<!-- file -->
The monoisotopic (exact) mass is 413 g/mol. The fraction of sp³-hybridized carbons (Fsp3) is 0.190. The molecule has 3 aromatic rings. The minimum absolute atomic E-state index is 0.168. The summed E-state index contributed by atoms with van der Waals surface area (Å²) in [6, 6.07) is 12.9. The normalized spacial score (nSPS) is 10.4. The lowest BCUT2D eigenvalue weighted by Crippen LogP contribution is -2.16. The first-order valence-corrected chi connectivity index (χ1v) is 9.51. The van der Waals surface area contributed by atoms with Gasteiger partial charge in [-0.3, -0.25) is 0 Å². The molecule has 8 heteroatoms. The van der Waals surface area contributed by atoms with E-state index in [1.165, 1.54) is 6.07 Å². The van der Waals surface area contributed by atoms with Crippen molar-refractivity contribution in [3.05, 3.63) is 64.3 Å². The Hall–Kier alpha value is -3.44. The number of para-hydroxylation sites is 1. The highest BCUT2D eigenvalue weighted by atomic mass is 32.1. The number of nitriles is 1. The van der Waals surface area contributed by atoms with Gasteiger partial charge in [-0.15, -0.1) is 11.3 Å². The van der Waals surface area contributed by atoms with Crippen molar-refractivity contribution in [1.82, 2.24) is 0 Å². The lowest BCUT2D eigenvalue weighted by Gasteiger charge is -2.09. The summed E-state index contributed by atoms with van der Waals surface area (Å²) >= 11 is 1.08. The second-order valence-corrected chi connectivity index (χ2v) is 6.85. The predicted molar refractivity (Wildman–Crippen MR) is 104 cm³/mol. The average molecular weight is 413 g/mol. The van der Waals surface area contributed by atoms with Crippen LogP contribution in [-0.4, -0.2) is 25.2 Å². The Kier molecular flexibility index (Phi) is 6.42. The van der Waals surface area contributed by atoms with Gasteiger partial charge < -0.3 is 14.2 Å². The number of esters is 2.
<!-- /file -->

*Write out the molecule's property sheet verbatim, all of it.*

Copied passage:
The monoisotopic (exact) mass is 413 g/mol. The fraction of sp³-hybridized carbons (Fsp3) is 0.190. The molecule has 3 aromatic rings. The minimum absolute atomic E-state index is 0.168. The summed E-state index contributed by atoms with van der Waals surface area (Å²) in [6, 6.07) is 12.9. The normalized spacial score (nSPS) is 10.4. The lowest BCUT2D eigenvalue weighted by Crippen LogP contribution is -2.16. The first-order valence-corrected chi connectivity index (χ1v) is 9.51. The van der Waals surface area contributed by atoms with Gasteiger partial charge in [-0.3, -0.25) is 0 Å². The molecule has 8 heteroatoms. The van der Waals surface area contributed by atoms with E-state index in [1.165, 1.54) is 6.07 Å². The van der Waals surface area contributed by atoms with Crippen molar-refractivity contribution in [3.05, 3.63) is 64.3 Å². The Hall–Kier alpha value is -3.44. The number of para-hydroxylation sites is 1. The highest BCUT2D eigenvalue weighted by atomic mass is 32.1. The number of nitriles is 1. The van der Waals surface area contributed by atoms with Gasteiger partial charge in [-0.15, -0.1) is 11.3 Å². The van der Waals surface area contributed by atoms with Crippen molar-refractivity contribution in [1.82, 2.24) is 0 Å². The lowest BCUT2D eigenvalue weighted by Gasteiger charge is -2.09. The summed E-state index contributed by atoms with van der Waals surface area (Å²) >= 11 is 1.08. The second-order valence-corrected chi connectivity index (χ2v) is 6.85. The predicted molar refractivity (Wildman–Crippen MR) is 104 cm³/mol. The average molecular weight is 413 g/mol. The van der Waals surface area contributed by atoms with Crippen LogP contribution in [-0.4, -0.2) is 25.2 Å². The Kier molecular flexibility index (Phi) is 6.42. The van der Waals surface area contributed by atoms with Gasteiger partial charge < -0.3 is 14.2 Å². The number of esters is 2.